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There is not much about our lives and our health that sleep doesn’t affect. And that includes sex. Both men and women can face sexual problems that are linked to sleep—problems relating to sexual desire and also to sexual function. For men, one of those sleep-related sexual issues is erectile dysfunction or ED.
A new study demonstrates a link between poor sleep quality and ED. Scientists looked at the relationship between sleep quality and erectile function in a group of 377 men, with an average age of 46. They found that as men’s sleep quality decreased, so did erectile function. This isn’t the first evidence of a relationship between sleep and ED. There’s actually a pretty significant body of research connecting several different sleep problems to erectile dysfunction.
There are some pretty strong scientific connections between sleep apnea and ED. Men with sleep apnea are more likely to have erectile dysfunction. And men with ED are more likely to have obstructive sleep apnea. Research demonstrates these heightened, overlapping risks:
Snoring can also contribute to a greater risk for ED, as well as to other sexual problems. Studies tell us:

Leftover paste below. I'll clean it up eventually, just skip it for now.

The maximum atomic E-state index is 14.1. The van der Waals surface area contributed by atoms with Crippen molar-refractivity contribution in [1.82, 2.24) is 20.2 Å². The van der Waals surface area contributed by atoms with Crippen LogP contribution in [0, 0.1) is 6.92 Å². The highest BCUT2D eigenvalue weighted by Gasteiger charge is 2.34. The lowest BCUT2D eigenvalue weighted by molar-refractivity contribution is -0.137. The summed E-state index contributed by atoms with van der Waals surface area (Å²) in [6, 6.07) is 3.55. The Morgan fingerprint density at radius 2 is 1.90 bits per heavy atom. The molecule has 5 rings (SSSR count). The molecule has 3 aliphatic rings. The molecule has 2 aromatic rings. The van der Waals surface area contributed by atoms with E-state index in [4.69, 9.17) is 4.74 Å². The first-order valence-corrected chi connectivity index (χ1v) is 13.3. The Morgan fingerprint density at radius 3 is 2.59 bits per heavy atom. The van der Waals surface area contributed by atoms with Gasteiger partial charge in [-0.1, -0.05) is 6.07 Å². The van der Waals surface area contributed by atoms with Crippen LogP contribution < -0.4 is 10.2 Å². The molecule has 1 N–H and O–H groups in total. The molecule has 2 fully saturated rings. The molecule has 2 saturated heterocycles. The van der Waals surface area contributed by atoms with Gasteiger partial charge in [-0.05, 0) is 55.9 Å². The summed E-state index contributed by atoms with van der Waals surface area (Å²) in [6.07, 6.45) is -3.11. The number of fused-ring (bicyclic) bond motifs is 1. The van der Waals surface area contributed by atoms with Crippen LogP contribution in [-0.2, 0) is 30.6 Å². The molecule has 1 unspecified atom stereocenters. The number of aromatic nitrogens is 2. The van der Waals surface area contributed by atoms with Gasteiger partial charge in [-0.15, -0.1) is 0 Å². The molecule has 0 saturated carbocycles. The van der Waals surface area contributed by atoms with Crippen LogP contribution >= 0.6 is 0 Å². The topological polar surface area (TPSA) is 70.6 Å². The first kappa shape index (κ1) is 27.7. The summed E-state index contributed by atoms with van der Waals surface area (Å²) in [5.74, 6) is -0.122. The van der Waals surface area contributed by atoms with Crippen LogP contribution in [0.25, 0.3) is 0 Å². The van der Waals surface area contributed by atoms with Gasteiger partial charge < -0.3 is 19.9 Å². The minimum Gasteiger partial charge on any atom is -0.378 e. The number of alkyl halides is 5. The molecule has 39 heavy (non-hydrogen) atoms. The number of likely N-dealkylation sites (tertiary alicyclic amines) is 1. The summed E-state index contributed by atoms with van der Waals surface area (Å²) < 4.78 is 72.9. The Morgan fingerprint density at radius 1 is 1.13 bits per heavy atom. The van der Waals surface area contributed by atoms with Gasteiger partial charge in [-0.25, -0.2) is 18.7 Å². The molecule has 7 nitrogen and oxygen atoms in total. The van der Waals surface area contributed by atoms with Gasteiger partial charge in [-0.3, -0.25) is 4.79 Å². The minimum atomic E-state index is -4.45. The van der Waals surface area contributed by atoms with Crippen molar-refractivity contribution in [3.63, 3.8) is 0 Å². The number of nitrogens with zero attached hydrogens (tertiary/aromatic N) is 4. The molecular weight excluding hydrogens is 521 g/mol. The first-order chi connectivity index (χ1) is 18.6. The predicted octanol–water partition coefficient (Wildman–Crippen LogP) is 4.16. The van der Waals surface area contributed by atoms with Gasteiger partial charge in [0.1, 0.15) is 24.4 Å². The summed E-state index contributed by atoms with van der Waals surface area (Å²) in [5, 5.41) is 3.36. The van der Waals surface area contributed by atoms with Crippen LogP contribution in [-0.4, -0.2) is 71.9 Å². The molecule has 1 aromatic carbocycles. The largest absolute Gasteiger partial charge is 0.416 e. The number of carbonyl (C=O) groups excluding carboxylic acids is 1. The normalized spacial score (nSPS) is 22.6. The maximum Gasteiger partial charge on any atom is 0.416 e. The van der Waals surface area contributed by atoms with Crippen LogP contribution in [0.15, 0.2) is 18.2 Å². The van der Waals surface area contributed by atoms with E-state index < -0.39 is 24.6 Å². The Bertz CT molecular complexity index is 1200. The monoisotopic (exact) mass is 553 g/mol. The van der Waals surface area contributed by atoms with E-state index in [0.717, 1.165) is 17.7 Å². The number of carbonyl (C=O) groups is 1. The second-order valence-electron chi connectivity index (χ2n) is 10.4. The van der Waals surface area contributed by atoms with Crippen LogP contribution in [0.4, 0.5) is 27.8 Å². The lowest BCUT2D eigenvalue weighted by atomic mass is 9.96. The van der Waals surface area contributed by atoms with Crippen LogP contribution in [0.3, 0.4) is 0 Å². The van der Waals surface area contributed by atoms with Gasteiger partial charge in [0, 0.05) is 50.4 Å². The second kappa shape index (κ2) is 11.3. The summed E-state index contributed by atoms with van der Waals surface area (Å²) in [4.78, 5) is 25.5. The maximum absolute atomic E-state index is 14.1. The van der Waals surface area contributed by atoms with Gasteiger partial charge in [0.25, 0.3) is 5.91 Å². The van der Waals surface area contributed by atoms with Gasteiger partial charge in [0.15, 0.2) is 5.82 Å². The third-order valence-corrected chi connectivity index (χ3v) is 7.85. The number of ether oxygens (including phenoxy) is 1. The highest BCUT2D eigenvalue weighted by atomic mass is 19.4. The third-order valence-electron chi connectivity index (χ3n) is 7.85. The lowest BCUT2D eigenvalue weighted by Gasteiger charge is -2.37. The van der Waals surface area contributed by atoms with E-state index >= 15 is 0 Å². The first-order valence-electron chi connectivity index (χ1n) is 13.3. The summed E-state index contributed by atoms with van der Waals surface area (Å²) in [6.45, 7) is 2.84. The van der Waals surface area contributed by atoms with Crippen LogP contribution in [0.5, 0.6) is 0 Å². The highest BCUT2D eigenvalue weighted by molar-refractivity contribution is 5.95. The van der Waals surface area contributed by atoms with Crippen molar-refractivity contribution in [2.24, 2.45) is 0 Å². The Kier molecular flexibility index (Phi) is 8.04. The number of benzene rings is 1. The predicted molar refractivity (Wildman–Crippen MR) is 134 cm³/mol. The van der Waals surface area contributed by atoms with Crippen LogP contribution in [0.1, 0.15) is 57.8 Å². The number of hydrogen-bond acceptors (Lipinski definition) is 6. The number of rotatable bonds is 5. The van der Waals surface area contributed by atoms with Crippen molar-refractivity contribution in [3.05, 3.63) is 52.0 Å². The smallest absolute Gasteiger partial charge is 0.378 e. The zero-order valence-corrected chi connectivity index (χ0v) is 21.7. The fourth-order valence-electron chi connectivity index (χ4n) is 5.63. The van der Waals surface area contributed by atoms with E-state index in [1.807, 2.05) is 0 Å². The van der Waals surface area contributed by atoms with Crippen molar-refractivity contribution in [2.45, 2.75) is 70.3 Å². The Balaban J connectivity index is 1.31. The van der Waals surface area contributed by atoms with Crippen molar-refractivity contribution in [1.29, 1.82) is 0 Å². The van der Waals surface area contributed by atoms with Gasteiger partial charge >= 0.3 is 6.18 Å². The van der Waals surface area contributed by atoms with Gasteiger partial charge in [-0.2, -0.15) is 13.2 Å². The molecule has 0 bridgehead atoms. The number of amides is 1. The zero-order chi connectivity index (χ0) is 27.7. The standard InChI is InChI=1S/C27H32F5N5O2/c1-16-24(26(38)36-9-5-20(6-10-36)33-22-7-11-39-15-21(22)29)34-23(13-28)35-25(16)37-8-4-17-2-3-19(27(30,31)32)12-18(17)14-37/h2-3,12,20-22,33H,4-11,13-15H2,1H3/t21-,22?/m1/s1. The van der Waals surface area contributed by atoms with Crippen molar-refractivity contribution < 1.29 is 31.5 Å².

Interestingly, a study at the Mayo clinic that found reduced sexual satisfaction in men who snore attributed that reduction, at least in part, to women’s frustration with their male partners’ snoring. Essentially, men got less satisfaction from sex because their snoring changed women’s interest in sex.
Why do poor sleep and sleep-disordered breathing have such apparent effects on erectile function and other elements of men’s sexual health? Scientists point to a number of likely explanations:
Estimates vary, but research suggests that ED affects an average of more than 18 percent of men 20 years and older. And rates are significantly higher among older men and men with health conditions such as heart disease and diabetes. That’s a lot of men whose ED might be helped, in part, by getting help for their snoring and other sleep problems.